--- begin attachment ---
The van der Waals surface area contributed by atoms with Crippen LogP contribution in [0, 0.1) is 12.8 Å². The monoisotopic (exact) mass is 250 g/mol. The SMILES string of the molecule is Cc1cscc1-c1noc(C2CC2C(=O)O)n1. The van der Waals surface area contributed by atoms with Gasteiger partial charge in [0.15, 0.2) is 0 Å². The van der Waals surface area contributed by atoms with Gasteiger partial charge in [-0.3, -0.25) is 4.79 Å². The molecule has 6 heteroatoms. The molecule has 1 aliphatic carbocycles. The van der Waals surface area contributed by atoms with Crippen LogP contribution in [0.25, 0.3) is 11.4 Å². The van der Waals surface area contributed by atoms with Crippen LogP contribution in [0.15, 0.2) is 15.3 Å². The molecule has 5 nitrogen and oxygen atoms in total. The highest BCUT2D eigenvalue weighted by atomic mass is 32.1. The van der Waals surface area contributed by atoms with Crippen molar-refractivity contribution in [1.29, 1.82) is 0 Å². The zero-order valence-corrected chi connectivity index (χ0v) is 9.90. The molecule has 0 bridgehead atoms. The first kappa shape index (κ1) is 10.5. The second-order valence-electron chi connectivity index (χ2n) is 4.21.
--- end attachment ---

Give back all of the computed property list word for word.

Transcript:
The van der Waals surface area contributed by atoms with Crippen LogP contribution in [0, 0.1) is 12.8 Å². The monoisotopic (exact) mass is 250 g/mol. The SMILES string of the molecule is Cc1cscc1-c1noc(C2CC2C(=O)O)n1. The van der Waals surface area contributed by atoms with Gasteiger partial charge in [0.15, 0.2) is 0 Å². The van der Waals surface area contributed by atoms with Gasteiger partial charge in [-0.3, -0.25) is 4.79 Å². The molecule has 6 heteroatoms. The molecule has 1 aliphatic carbocycles. The van der Waals surface area contributed by atoms with Crippen LogP contribution in [0.25, 0.3) is 11.4 Å². The van der Waals surface area contributed by atoms with Crippen LogP contribution in [0.15, 0.2) is 15.3 Å². The molecule has 5 nitrogen and oxygen atoms in total. The highest BCUT2D eigenvalue weighted by atomic mass is 32.1. The van der Waals surface area contributed by atoms with Crippen molar-refractivity contribution in [1.29, 1.82) is 0 Å². The zero-order valence-corrected chi connectivity index (χ0v) is 9.90. The molecule has 0 bridgehead atoms. The first kappa shape index (κ1) is 10.5. The second-order valence-electron chi connectivity index (χ2n) is 4.21.